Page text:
On September 19, in a side-event held during the General Assembly’s High-Level week, Child Protection Advisers (CPA) from the UN’s Peacekeeping Missions in Somalia and the Democratic Republic of the Congo (DRC) addressed Member States on the work they do in the field to better protect children living in areas affected by armed conflict. In addition to UN Child Protection Advisers, NATO’s Resolute Support Mission (RSM) ‘Senior Child Protection Adviser’ in Kabul, Afghanistan, also spoke. The event allowed panelists to discuss challenges and successes, and express their views on how to better respond to grave violations committed against children in conflicts. Moreover, the event highlighted the critical role played by child protection staff at a time when the UN is moving forward with peacekeeping reform.

As background, CPAs are specialist staff sent to Peacekeeping Missions to help them fulfill their child protection mandates. According to the UN Department of Peacekeeping Operations (DPKO), CPAs are tasked with the following:

  • Placing the concerns of children onto the peace and political agenda.
  • Ensuring that child protection is an integral part of the mission’s engagement, including through mainstreaming and advising the mission leadership.
  • Training newly deployed peacekeepers on child protection, which complements the child protection training every peacekeeper must receive prior to his or her deployment.
  • Acting as an advocate, facilitator, and an adviser to the mission leadership on pertinent child protection issues.
  • Monitoring and reporting on grave violations against children.
  • Liaising with UNICEF and other child protection actors for follow-up and response to individual cases.[1]

Most importantly, CPAs play a key role in establishing dialogue with perpetrators to end the gravest violations against children. This dialogue has led to the signing of 27 action plans to end and prevent violations by 26 listed military and armed groups, and the release of thousands of child soldiers.

While CPA’s contributions to the implementation of the UN Security Council’s Children and Armed Conflict (CAC) agenda are essential, in 2015 then UN Secretary-General Ban Ki-moon indicated that dedicated capacities on child protection would be consolidated within the Human Rights Division of UN peace operations. The intended aim was to enhance coherence in the delivery of human rights and protection mandates. This consolidation is now underway in UN Peacekeeping Missions in the Central African Republic, Mali, and Somalia. Missions in the DRC, South Sudan, and Darfur (Sudan) are to be consolidated in the near future.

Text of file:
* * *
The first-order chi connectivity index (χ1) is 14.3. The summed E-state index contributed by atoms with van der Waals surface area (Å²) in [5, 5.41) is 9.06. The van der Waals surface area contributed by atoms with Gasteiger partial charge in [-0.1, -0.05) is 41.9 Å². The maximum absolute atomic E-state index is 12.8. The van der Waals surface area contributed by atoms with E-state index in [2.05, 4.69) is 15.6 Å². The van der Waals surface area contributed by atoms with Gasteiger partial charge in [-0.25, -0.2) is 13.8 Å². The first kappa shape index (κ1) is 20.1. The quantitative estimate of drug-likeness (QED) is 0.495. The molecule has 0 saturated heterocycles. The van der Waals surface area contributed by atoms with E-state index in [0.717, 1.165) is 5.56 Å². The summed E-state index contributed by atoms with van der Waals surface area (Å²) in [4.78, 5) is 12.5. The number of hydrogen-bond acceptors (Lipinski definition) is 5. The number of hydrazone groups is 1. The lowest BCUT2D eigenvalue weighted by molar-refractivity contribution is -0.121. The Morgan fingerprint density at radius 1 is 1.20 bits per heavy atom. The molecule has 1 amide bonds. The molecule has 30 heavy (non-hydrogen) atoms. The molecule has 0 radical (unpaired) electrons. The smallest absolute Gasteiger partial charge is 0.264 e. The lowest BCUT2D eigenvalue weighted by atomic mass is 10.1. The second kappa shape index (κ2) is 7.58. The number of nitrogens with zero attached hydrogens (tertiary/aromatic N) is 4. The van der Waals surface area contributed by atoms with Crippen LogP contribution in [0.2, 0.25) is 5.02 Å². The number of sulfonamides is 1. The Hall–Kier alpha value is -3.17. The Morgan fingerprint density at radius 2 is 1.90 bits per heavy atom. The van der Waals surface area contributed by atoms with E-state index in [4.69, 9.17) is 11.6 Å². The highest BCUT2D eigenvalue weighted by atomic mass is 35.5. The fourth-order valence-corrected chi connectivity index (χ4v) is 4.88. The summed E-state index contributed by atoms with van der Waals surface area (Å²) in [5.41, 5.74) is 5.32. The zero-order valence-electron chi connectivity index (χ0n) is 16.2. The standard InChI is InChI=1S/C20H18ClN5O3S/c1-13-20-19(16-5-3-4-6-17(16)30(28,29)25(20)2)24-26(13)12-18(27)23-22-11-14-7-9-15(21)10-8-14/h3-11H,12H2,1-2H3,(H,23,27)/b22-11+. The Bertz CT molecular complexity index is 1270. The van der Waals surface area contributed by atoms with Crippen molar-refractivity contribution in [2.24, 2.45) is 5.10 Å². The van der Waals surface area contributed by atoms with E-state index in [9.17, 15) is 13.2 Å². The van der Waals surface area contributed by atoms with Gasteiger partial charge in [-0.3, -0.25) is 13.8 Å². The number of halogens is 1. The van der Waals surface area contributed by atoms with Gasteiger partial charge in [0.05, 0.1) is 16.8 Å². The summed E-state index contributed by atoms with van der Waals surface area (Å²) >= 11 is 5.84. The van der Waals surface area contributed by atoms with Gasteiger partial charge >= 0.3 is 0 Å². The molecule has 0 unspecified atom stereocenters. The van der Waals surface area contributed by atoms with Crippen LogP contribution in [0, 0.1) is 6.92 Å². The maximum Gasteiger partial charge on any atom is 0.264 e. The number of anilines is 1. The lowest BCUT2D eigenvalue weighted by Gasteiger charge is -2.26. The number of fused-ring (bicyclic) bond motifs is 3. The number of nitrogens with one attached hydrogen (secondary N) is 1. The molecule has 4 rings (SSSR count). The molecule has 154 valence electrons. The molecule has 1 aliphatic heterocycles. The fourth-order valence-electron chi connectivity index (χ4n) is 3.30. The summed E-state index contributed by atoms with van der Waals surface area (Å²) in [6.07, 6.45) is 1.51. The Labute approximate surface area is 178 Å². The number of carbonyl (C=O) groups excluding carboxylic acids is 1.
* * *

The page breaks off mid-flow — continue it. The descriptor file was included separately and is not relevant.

When the UN Secretary-General first announced his intentions to consolidate DPKO’s dedicated child protection capacity within the human rights components of UN missions, Watchlist and its Members wrote to the Secretary-General to express our concerns. We underscored the importance of the specialized role and function of CPAs, and the need to preserve, robustly resource, and politically support these sections.

For example, MONUSCO – the UN Peacekeeping Mission in the DRC – has the largest Child Protection Section (CPS) in any peacekeeping mission. It has specialized staff based in eight field offices in the eastern region, Province Orientale, as well as in the mission’s headquarters in Kinshasa. As a direct result, the Congolese Armed Forces reportedly are close to being de-listed for recruitment and use of child soldiers – a major accomplishment of the CAC agenda. But, MONUSCO’s CPS, as well as Child Protection in other Peacekeeping Missions, is under pressure due to requested budget cuts by UN Member States on the one hand, and the impact of consolidation of child protection within the human rights components on the other.

These pressures may negatively impact the UN’s ability to effectively end and prevent child rights’ violations in armed conflict as without adequate staff and budget dedicated to child protection in peacekeeping and political missions, it will be impossible for the UN to monitor, report and respond to grave violations in the field.

In response to such concerns, Watchlist has been calling on the Security Council to preserve standalone capacity of UN peacekeeping and political missions to monitor, report, and respond to grave violations of children’s rights, and to evaluate the impact of consolidation on child protection specifically.

A summary of the CPA’s individual testimonies, as well as comments made by the UN’s Special Representative of the Secretary-General for Children and Armed Conflict, Ms. Virginia Gamba, and the Swedish Minister for Foreign Affairs, Ms. Margot Wallström, can be found here on the website of the Office of the Special Representative for Children and Armed Conflict.

[1] The responsibilities of CPAs are further detailed in the UN’s recently released ‘Child Protection in United Nations Peace Operations Policy’, effective June 1, 2017.